Sunday, February 19, 2017

Sara's Quilt, Block 2

There hasn't been much progress on Sara's quilt this week, but I do have the pattern for Block 2 ready. It's the first in Sara's quilt that's made with applique on a pieced block.

This blog post explains details about how I did the applique, but I can't make PDF downloads of the templates available on my blog. I can only give a link to another site, so I'm publishing the instructions for cutting and assembling the block in a free pattern on Craftsy.

This is the link:

The templates can be used with fusible web, and that's the method I almost always use. I want this quilt to be special, though, with turned under edges. I love the look of hand applique, and with turned under edges, I can avoid the stiffness that can come with fusible web.

I'm not an expert at all when it comes to hand applique. I've experimented with lots of techniques, from needle turn applique to ironing heavily starched edges around templates. I'm pretty hopeless at turning edges as I sew or with an iron, so I used freezer paper, basting, and starch. Yes, it's much more time consuming than fusing, but this is a once only, very special quilt.

1. I traced the templates onto the dull side of freezer paper and cut them out on the lines.

2. I put the freezer paper shape shiny side down on the wrong side of the fabric and ironed it so it would stick.

3. When I cut the fabric I cut it about a quarter of an inch larger than the freezer paper template all around.

4. Now came the not so fun part - basting. Hand sewing is not my thing, but my O.C.D. has kicked in and I'm being fussy. Hand work is something I can do to keep my hands busy in the evening, and basting doesn't require much finesse. I have to admit that the basting  went very fast. I had all the pieces basted in less than an hour.

5. Normally a person would stitch this onto the quilt by hand and later snip the fabric behind the applique and pull out the freezer paper. This block was an experiment with trying to use machine stitching in such a way that it would imitate hand stitching, so stitching it down first wasn't going to work. I feared that some of the stitches would pierce the freezer paper and I'd have bits of paper stuck permanently in the quilt.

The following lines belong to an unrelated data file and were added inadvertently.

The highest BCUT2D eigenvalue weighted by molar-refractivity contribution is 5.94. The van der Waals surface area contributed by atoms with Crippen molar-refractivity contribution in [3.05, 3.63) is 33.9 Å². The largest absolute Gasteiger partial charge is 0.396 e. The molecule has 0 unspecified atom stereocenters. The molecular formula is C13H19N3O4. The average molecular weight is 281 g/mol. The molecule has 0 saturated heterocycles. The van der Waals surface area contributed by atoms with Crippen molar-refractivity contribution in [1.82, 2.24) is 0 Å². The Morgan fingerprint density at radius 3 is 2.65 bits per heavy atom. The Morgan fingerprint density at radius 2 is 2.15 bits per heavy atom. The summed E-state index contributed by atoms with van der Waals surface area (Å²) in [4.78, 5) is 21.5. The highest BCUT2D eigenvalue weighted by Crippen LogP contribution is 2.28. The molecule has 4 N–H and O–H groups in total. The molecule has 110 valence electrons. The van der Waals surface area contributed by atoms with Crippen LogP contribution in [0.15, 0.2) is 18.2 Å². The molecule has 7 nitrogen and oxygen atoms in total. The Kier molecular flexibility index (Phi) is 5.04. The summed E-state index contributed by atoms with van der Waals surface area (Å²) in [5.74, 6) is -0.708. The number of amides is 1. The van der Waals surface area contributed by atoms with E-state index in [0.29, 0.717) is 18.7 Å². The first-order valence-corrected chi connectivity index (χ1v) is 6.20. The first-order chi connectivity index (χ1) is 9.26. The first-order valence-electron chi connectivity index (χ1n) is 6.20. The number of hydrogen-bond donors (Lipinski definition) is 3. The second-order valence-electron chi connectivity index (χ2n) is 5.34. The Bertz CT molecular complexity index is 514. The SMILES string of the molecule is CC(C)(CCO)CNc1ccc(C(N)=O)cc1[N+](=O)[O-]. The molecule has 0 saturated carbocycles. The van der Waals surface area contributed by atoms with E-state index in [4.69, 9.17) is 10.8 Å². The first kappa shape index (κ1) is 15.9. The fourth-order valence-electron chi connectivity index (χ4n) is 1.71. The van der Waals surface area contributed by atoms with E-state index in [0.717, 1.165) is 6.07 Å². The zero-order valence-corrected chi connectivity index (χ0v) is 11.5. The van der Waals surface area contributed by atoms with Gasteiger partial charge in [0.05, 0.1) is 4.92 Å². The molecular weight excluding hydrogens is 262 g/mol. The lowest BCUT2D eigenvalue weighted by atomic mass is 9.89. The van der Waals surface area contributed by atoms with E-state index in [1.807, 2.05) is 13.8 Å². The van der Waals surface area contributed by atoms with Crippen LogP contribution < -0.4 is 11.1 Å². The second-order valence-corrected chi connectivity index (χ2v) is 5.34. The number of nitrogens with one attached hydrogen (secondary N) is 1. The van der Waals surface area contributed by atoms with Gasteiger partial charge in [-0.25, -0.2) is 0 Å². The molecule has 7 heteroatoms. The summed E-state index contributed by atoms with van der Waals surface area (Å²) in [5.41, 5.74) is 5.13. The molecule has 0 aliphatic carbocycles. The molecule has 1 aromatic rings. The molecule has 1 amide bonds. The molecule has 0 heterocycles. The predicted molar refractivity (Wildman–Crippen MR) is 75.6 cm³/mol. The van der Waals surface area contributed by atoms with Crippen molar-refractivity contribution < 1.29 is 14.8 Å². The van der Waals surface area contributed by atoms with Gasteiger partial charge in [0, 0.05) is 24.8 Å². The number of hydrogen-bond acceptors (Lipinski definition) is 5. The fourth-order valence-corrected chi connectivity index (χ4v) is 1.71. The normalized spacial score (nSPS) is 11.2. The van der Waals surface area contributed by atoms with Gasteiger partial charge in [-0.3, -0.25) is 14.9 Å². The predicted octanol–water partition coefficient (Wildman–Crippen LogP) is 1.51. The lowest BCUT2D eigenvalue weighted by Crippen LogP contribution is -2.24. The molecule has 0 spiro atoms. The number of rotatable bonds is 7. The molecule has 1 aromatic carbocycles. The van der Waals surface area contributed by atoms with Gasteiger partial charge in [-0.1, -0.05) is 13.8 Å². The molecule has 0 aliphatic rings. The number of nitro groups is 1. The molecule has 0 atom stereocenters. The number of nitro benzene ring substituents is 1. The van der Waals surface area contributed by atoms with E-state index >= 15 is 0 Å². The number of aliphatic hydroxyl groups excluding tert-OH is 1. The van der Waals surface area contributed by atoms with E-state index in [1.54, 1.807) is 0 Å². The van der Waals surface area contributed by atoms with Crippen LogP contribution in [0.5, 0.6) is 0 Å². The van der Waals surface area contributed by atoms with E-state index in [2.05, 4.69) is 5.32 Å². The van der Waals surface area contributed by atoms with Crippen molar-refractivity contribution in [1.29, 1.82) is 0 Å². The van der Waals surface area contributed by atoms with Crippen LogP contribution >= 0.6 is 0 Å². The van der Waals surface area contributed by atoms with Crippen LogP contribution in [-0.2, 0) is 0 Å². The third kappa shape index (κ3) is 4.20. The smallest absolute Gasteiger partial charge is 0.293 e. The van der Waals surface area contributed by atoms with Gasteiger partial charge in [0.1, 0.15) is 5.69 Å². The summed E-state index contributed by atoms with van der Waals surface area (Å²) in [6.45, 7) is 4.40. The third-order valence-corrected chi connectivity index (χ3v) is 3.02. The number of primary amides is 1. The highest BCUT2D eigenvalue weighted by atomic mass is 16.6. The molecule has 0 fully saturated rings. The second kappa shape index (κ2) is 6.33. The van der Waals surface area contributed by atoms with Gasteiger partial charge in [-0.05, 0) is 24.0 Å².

6. Starch next. I poured a little bit of liquid starch into a small plastic container. Then I used a small brush to saturate the turned edges of the fabric on the back of the freezer paper. I ironed it dry, and removed the basting stitches and the freezer paper. I was a little bit surprised that it held it's shape perfectly.

7. Next came glue. I put a few drop of quilt basting glue on the starched edges.

8. I placed the applique pieces onto the quilt block. Then I gave them time to dry.

I fussy cut the center part of the flower to get the large dot exactly in the middle.

9. Finally I sewed the appliques in place with a tiny machine blanket stitch. Matching thread for the faux applique was recommended in one of Pat Sloan's books, but even on the dark reds, the stitching didn't totally disappear into the background. That was a bit of a disappointment.

I think I'll go back to using the polyester microfiliment thread next time. It's practically invisible to start with. Then, again, I might just bite the bullet and applique my glued pieces down by hand.

I hope to make another pieced block this coming week. Fingers crossed!

We're experiencing a strange record breaking heatwave in Nebraska right now. I've never seen temperatures near 80 degrees in this part of the country in February! I may have to break down and do some yard cleanup.

Friday, February 10, 2017

Sara's Quilt: Block 1, Tutorial

Sara's quilt is a sampler with some pieced blocks and some applique blocks. This is the first pf the pieced blocks, so I'm calling it Block 1 for now. It looks a bit like four fish in a pond to me. Eventually, I may name it Fishpond. Or not.

I'm working with a layer cake and cream background yardage from "Miss Scarlet" by Moda. 

The block goes together so quickly. It's made entirely of squares and half square triangles (HST).
10" s 10"
I used six fabrics in this first block, but you could make the block with four. The cream fabrics in the blocks could all be made with the background fabric without changing the effect.

From Red 1, cut two 3 1/8" squares
From Red 2, cut six 3 1/8" squares
From Red 3, cut four 2 1/2" squares and two 3 1/8" squares.
From Cream 1, cut four 2 1/2" squares and two 3 1/8" squares.
From Cream 2, cut four 3 1/8" squares.
From Cream 3, cut one 2 1/2" square.

Make the half square triangles.

You will need to make eight of A, four of B, and four of C, and one of Cream 3.

Red 2 and Cream 2 are used to make Unit A.
Red 2 and Red 3 are used in Unit B.
Red 1 and Cream 1 are used for Unit C
Cream 3 is used in the center of the block.